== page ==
Monday, December 13, 2010

Black Swan

Nina is under an enchantment. She has been held by a sorcerer and kept innocent, alone and pure. She lives in a world that is white and pink, trapped in an eternal childhood. Her sorcerer is not Von Rothbart, but a mother who keeps her close through webs of guilt and control. Nina is a “sweet child”. She isn’t allowed to be anything more.
In many ways Nina is the archetypal, romantic ballerina. She is so thin she could balance on a rose without breaking the stem. She looks as though she was born to play the sylph, the wili or the white swan. She is so wrapped up in everyone’s conception of her that she has no voice of her own.
In these tales is usually a prince who arrives to rescue the princess, but for Nina there is no prince. Instead, her hope of salvation lies in the role of a lifetime, the lead in Swan Lake. Though she is perfect for the white swan, one senses that it is the more difficult role of Black Swan that allures her. Her restraint, her timidity, and her inexperience prevent her from being able to fully embody the Black Swan, but Nina persists in chasing after the character. All she has to do is let go, but letting go means loosing the identity that has been created for her.
In many ways the film is about control. Nina’s choreographer wants to control her transformation. If he yells at her enough, plays with her, and pushes her in the right direction, maybe he can take credit when she finally flies. Nina’s mother wants to control her daughter and keep her as a portrait of innocence and a symbol of success. Nina thinks that if she can control her body, then she can control her life. All are desperately scrambling to maintain control, but in the end each is powerless. Only Lily seems to have any semblance of power and that might be because she doesn’t care as much as the others. She is the Black Swan and she leaves a darkly illuminated path for Nina to follow.
Nina does follow. She finds her prince. She gains her perfect moment and finally transforms into the role of the Black Swan. The darkness was underneath her skin the whole time. That was why she had spent her whole life scratching to get down to it.
But, the Black Swan leaves Nina just as the prince betrayed Odette. Nina’s body and mind cannot maintain the level of intensity and psychosis required to hold onto the character. The world shifts around her and she cannot separate reality from fantasy. Horrors unfold, fears loom, she defeats them all, breaks the enchantment, and then collapses. At the end of everything, her face is a mask of wonderment. She knows that she has achieved her goal. She is willing to accept the cost. One wonders if she knew all along what it would be.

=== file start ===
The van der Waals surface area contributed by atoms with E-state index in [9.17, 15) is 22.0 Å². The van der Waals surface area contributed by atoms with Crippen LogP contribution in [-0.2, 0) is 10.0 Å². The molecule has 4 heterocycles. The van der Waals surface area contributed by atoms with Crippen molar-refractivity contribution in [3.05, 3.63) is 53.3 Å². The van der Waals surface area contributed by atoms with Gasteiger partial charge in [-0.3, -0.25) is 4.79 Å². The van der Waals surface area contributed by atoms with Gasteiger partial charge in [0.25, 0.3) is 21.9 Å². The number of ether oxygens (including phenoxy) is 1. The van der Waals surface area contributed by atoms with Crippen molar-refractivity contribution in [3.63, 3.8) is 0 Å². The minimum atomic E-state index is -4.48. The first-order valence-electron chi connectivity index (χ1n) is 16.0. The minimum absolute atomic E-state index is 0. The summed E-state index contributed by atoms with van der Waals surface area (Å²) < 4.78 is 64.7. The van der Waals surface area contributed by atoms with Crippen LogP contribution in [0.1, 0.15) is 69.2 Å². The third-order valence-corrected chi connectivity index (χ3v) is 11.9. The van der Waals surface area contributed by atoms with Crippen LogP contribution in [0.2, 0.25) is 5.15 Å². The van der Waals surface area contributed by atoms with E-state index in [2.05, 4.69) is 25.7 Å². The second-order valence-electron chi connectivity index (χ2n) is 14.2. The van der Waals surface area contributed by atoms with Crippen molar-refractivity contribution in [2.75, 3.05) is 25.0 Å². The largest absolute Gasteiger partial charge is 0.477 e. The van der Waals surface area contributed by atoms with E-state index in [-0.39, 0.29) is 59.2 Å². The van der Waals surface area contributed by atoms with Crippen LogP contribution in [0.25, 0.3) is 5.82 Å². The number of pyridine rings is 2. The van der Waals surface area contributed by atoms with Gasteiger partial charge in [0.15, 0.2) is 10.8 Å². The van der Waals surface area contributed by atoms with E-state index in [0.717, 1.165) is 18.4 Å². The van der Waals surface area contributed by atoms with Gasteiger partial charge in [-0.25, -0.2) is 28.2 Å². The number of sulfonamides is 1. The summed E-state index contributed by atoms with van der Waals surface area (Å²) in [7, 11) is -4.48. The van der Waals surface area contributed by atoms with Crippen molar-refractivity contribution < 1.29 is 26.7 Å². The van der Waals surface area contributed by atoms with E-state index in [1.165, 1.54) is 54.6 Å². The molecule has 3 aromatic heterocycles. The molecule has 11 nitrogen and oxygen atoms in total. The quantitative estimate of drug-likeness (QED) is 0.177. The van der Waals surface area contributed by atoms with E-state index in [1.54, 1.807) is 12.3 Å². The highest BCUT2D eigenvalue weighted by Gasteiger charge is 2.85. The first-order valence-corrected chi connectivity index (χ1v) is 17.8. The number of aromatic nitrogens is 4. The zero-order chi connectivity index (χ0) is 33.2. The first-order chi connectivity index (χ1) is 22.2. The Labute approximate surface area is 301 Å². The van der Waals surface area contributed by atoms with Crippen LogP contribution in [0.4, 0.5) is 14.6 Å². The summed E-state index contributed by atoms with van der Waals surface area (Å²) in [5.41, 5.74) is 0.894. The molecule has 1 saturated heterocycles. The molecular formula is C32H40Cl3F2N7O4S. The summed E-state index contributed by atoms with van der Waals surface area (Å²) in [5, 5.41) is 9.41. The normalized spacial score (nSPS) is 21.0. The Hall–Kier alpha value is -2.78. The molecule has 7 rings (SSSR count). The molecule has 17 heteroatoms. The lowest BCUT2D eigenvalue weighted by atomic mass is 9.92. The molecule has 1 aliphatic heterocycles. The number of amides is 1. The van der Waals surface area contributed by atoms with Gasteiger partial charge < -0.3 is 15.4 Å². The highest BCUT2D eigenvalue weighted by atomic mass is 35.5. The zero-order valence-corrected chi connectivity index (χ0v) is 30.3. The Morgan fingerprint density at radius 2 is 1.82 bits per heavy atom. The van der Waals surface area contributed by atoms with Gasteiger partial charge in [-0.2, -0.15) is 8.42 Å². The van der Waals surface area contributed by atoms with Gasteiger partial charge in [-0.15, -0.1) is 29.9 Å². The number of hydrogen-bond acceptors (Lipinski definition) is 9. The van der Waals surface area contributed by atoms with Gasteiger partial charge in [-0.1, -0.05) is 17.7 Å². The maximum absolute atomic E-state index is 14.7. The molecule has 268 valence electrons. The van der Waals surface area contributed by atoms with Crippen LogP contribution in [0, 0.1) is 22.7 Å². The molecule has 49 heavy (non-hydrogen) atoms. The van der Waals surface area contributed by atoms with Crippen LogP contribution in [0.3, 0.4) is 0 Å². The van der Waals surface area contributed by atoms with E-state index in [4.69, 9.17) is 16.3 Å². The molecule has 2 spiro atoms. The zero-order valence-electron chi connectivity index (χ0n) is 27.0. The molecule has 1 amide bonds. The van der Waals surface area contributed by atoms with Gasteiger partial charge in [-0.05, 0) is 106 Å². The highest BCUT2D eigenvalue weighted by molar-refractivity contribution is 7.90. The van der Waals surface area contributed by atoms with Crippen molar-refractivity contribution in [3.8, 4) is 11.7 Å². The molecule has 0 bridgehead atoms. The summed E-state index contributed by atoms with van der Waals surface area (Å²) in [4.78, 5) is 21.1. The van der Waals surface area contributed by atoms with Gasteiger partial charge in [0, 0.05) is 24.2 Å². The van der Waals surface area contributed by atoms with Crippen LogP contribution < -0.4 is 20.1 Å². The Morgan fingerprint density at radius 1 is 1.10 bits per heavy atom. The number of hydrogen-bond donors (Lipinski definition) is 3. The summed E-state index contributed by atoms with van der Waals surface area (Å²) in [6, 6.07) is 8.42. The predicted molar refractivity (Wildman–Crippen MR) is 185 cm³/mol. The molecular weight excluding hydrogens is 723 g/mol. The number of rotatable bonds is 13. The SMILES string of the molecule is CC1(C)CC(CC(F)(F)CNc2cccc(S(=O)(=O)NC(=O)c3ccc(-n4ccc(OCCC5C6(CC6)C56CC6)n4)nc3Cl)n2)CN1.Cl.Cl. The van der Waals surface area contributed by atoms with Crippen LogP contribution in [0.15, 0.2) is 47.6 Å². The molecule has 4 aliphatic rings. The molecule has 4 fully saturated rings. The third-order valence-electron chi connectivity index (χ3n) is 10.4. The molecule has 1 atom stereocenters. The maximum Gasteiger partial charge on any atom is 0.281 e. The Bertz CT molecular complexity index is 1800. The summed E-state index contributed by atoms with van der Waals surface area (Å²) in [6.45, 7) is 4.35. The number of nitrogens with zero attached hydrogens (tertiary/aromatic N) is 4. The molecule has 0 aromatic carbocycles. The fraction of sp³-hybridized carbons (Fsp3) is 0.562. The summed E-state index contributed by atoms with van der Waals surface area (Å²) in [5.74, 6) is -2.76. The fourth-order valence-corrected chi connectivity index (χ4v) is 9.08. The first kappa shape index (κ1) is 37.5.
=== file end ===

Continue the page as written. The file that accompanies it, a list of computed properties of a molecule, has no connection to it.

The tragedy is that, even at the height of her accomplishment, the greatest praise her choreographer can muster is to call her his “little princess”. Not so different from a “sweet child”.
Black Swan is a smart, well-cast film. It is a bit of a melodrama, but once you step into the world it creates, all of the drama is well placed and vital to the story. Black Swan is a Jekyll and Hyde version of a dark fairytale where every room holds the potential for a nightmare. The dance scenes are beautifully and intelligently filmed. It is clear that Natalie Portman spent her training time focusing on port de bras and epaulement. The audience didn’t have to watch her stumbling around trying to create a clear facsimile of extension and hip placement. Instead, her upper body told the story and (from someone who has seem many films with actresses trying to dance) this was a smart, smart choice. Even if it was hard to watch in many places, I really enjoyed the film and loved seeing how respectfully all the details of the dance world were portrayed.
The journey to becoming a well-balanced and powerful dancer is not a painless one. It is a road filled with sacrifices, where it all too easy to become obsessed or dejected. In my time as a dancer and teacher, I’ve experienced the struggle and seen many battle their personal demons in the classroom and onstage. That’s why a supportive community is so important in the dance world, as is a healthy dosage of the real world.
Terrible Things - April Smith and the Great Picture Show


  1. generous and intelligent digestion of a dark and somewhat baffling movie. I agree, Natalie did an awesome job. Also, recommend for persons with strong stomachs, only. Aside from those moments, it was a beautiful spectacle, portraying an example of the intensity required of one in search of perfection.

  2. Definitely for those with strong stomachs. I would never recommend this for my younger students. The film has a way of knowing exactly what will make the view shudder. Some of the more disturbing moments (broken legs, bloated toes, peeling skin, empty theaters) seem especially geared to freak out dancers. They play on the neurosis that we in particular share.